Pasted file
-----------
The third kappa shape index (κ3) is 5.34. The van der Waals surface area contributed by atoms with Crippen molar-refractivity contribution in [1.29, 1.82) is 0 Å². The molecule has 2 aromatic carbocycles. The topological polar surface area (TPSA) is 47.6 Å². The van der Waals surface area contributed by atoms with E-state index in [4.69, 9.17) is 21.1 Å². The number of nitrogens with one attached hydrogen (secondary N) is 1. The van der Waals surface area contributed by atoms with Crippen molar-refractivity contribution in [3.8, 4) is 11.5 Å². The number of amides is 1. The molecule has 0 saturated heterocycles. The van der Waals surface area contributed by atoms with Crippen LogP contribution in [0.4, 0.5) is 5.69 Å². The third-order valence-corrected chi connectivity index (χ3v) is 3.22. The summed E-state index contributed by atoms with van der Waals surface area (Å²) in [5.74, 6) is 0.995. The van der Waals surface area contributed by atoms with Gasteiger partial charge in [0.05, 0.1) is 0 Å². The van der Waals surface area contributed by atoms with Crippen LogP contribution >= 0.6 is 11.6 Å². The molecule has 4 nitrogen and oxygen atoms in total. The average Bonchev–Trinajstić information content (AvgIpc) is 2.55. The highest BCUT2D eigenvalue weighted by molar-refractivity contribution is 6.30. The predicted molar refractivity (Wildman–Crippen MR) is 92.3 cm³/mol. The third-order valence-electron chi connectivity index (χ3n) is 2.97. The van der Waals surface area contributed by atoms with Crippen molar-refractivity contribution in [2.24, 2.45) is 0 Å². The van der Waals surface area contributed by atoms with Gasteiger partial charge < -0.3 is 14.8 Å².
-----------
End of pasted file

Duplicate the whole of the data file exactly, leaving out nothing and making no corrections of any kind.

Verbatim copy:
The third kappa shape index (κ3) is 5.34. The van der Waals surface area contributed by atoms with Crippen molar-refractivity contribution in [1.29, 1.82) is 0 Å². The molecule has 2 aromatic carbocycles. The topological polar surface area (TPSA) is 47.6 Å². The van der Waals surface area contributed by atoms with E-state index in [4.69, 9.17) is 21.1 Å². The number of nitrogens with one attached hydrogen (secondary N) is 1. The van der Waals surface area contributed by atoms with Crippen molar-refractivity contribution in [3.8, 4) is 11.5 Å². The number of amides is 1. The molecule has 0 saturated heterocycles. The van der Waals surface area contributed by atoms with Crippen LogP contribution in [0.4, 0.5) is 5.69 Å². The third-order valence-corrected chi connectivity index (χ3v) is 3.22. The summed E-state index contributed by atoms with van der Waals surface area (Å²) in [5.74, 6) is 0.995. The van der Waals surface area contributed by atoms with Gasteiger partial charge in [0.05, 0.1) is 0 Å². The van der Waals surface area contributed by atoms with Crippen LogP contribution >= 0.6 is 11.6 Å². The molecule has 4 nitrogen and oxygen atoms in total. The average Bonchev–Trinajstić information content (AvgIpc) is 2.55. The highest BCUT2D eigenvalue weighted by molar-refractivity contribution is 6.30. The predicted molar refractivity (Wildman–Crippen MR) is 92.3 cm³/mol. The third-order valence-electron chi connectivity index (χ3n) is 2.97. The van der Waals surface area contributed by atoms with Crippen molar-refractivity contribution in [2.24, 2.45) is 0 Å². The van der Waals surface area contributed by atoms with Gasteiger partial charge < -0.3 is 14.8 Å².